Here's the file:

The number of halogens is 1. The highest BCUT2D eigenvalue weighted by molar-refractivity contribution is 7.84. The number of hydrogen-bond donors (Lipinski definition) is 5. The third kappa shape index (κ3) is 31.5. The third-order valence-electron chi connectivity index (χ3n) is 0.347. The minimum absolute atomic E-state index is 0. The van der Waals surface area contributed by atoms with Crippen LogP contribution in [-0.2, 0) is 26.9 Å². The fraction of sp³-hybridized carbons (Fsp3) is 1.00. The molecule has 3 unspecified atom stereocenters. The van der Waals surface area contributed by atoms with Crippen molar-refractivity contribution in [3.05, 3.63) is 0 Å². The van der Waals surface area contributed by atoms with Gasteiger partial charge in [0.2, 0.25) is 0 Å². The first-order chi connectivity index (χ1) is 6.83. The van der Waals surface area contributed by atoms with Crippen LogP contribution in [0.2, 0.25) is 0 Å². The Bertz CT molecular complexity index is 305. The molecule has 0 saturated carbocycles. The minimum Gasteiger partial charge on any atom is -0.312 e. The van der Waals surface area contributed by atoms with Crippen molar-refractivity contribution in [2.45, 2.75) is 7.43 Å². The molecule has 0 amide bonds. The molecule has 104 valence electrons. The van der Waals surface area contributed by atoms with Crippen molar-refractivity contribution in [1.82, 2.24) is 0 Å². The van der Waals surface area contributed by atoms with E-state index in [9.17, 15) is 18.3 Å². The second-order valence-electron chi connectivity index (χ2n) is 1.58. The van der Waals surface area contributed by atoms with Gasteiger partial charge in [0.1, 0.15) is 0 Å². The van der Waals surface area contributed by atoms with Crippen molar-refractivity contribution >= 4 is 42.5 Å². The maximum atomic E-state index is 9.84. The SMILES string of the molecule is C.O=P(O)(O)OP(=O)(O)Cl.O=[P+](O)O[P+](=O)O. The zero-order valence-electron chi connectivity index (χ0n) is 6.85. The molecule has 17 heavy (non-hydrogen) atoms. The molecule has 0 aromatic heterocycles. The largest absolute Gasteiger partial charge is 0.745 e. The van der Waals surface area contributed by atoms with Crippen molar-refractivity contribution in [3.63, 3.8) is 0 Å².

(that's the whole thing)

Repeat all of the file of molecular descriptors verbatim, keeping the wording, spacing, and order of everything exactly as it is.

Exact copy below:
The number of halogens is 1. The highest BCUT2D eigenvalue weighted by molar-refractivity contribution is 7.84. The number of hydrogen-bond donors (Lipinski definition) is 5. The third kappa shape index (κ3) is 31.5. The third-order valence-electron chi connectivity index (χ3n) is 0.347. The minimum absolute atomic E-state index is 0. The van der Waals surface area contributed by atoms with Crippen LogP contribution in [-0.2, 0) is 26.9 Å². The fraction of sp³-hybridized carbons (Fsp3) is 1.00. The molecule has 3 unspecified atom stereocenters. The van der Waals surface area contributed by atoms with Crippen molar-refractivity contribution in [3.05, 3.63) is 0 Å². The van der Waals surface area contributed by atoms with Gasteiger partial charge in [0.2, 0.25) is 0 Å². The first-order chi connectivity index (χ1) is 6.83. The van der Waals surface area contributed by atoms with Crippen LogP contribution in [0.2, 0.25) is 0 Å². The Bertz CT molecular complexity index is 305. The molecule has 0 saturated carbocycles. The minimum Gasteiger partial charge on any atom is -0.312 e. The van der Waals surface area contributed by atoms with Crippen molar-refractivity contribution in [2.45, 2.75) is 7.43 Å². The molecule has 0 amide bonds. The molecule has 104 valence electrons. The van der Waals surface area contributed by atoms with Crippen molar-refractivity contribution in [1.82, 2.24) is 0 Å². The van der Waals surface area contributed by atoms with E-state index in [9.17, 15) is 18.3 Å². The second-order valence-electron chi connectivity index (χ2n) is 1.58. The van der Waals surface area contributed by atoms with Gasteiger partial charge in [0.1, 0.15) is 0 Å². The van der Waals surface area contributed by atoms with Crippen molar-refractivity contribution >= 4 is 42.5 Å². The maximum atomic E-state index is 9.84. The SMILES string of the molecule is C.O=P(O)(O)OP(=O)(O)Cl.O=[P+](O)O[P+](=O)O. The zero-order valence-electron chi connectivity index (χ0n) is 6.85. The molecule has 17 heavy (non-hydrogen) atoms. The molecule has 0 aromatic heterocycles. The largest absolute Gasteiger partial charge is 0.745 e. The van der Waals surface area contributed by atoms with Crippen molar-refractivity contribution in [3.63, 3.8) is 0 Å².